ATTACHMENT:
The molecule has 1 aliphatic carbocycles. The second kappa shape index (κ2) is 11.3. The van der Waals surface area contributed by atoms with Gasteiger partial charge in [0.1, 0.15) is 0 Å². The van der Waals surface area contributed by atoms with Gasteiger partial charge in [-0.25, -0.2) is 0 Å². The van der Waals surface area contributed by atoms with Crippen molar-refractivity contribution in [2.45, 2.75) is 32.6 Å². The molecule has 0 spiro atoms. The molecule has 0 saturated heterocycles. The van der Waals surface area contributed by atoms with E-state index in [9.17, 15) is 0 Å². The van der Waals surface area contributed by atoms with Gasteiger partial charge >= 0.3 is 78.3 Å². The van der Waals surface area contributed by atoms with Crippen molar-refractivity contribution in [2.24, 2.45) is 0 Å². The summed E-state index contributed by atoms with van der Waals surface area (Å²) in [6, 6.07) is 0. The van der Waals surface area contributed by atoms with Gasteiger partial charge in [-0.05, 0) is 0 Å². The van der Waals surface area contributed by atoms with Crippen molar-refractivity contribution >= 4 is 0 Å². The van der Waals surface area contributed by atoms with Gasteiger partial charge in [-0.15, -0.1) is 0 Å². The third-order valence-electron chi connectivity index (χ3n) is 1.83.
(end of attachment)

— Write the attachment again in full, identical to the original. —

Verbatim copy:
The molecule has 1 aliphatic carbocycles. The second kappa shape index (κ2) is 11.3. The van der Waals surface area contributed by atoms with Gasteiger partial charge in [0.1, 0.15) is 0 Å². The van der Waals surface area contributed by atoms with Gasteiger partial charge in [-0.25, -0.2) is 0 Å². The van der Waals surface area contributed by atoms with Crippen molar-refractivity contribution in [2.45, 2.75) is 32.6 Å². The molecule has 0 spiro atoms. The molecule has 0 saturated heterocycles. The van der Waals surface area contributed by atoms with E-state index in [9.17, 15) is 0 Å². The van der Waals surface area contributed by atoms with Gasteiger partial charge >= 0.3 is 78.3 Å². The van der Waals surface area contributed by atoms with Crippen molar-refractivity contribution in [2.24, 2.45) is 0 Å². The summed E-state index contributed by atoms with van der Waals surface area (Å²) in [6, 6.07) is 0. The van der Waals surface area contributed by atoms with Gasteiger partial charge in [-0.05, 0) is 0 Å². The van der Waals surface area contributed by atoms with Crippen molar-refractivity contribution >= 4 is 0 Å². The van der Waals surface area contributed by atoms with Gasteiger partial charge in [-0.15, -0.1) is 0 Å². The third-order valence-electron chi connectivity index (χ3n) is 1.83.